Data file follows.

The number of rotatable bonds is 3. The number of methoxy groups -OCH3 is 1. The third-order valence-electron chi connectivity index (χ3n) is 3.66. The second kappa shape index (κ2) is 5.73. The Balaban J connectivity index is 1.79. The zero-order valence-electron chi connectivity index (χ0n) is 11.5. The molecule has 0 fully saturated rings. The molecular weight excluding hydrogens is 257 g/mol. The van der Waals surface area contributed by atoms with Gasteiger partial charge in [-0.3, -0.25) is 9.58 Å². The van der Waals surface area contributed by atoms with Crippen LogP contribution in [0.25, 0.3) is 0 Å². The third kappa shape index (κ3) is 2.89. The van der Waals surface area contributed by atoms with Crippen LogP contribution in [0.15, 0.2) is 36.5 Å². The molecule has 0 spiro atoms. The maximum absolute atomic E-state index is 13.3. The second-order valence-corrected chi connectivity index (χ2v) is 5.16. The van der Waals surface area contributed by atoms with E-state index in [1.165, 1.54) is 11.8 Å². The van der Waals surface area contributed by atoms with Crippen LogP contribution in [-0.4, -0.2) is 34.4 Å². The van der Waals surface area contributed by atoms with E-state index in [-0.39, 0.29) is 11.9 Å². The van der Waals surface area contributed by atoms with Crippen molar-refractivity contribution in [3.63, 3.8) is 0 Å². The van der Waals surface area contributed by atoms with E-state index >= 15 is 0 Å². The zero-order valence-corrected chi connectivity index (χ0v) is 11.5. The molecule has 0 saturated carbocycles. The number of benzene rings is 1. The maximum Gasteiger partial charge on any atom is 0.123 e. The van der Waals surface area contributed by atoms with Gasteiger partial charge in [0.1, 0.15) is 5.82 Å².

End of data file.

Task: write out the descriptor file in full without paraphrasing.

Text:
The number of rotatable bonds is 3. The number of methoxy groups -OCH3 is 1. The third-order valence-electron chi connectivity index (χ3n) is 3.66. The second kappa shape index (κ2) is 5.73. The Balaban J connectivity index is 1.79. The zero-order valence-electron chi connectivity index (χ0n) is 11.5. The molecule has 0 fully saturated rings. The molecular weight excluding hydrogens is 257 g/mol. The van der Waals surface area contributed by atoms with Gasteiger partial charge in [-0.3, -0.25) is 9.58 Å². The van der Waals surface area contributed by atoms with Crippen LogP contribution in [0.25, 0.3) is 0 Å². The third kappa shape index (κ3) is 2.89. The van der Waals surface area contributed by atoms with Crippen LogP contribution in [0.15, 0.2) is 36.5 Å². The molecule has 0 spiro atoms. The maximum absolute atomic E-state index is 13.3. The second-order valence-corrected chi connectivity index (χ2v) is 5.16. The van der Waals surface area contributed by atoms with E-state index in [1.165, 1.54) is 11.8 Å². The van der Waals surface area contributed by atoms with Crippen LogP contribution in [-0.4, -0.2) is 34.4 Å². The van der Waals surface area contributed by atoms with E-state index in [-0.39, 0.29) is 11.9 Å². The van der Waals surface area contributed by atoms with Crippen molar-refractivity contribution in [3.63, 3.8) is 0 Å². The van der Waals surface area contributed by atoms with E-state index >= 15 is 0 Å². The zero-order valence-corrected chi connectivity index (χ0v) is 11.5. The molecule has 0 saturated carbocycles. The number of benzene rings is 1. The maximum Gasteiger partial charge on any atom is 0.123 e. The van der Waals surface area contributed by atoms with Gasteiger partial charge in [0.1, 0.15) is 5.82 Å².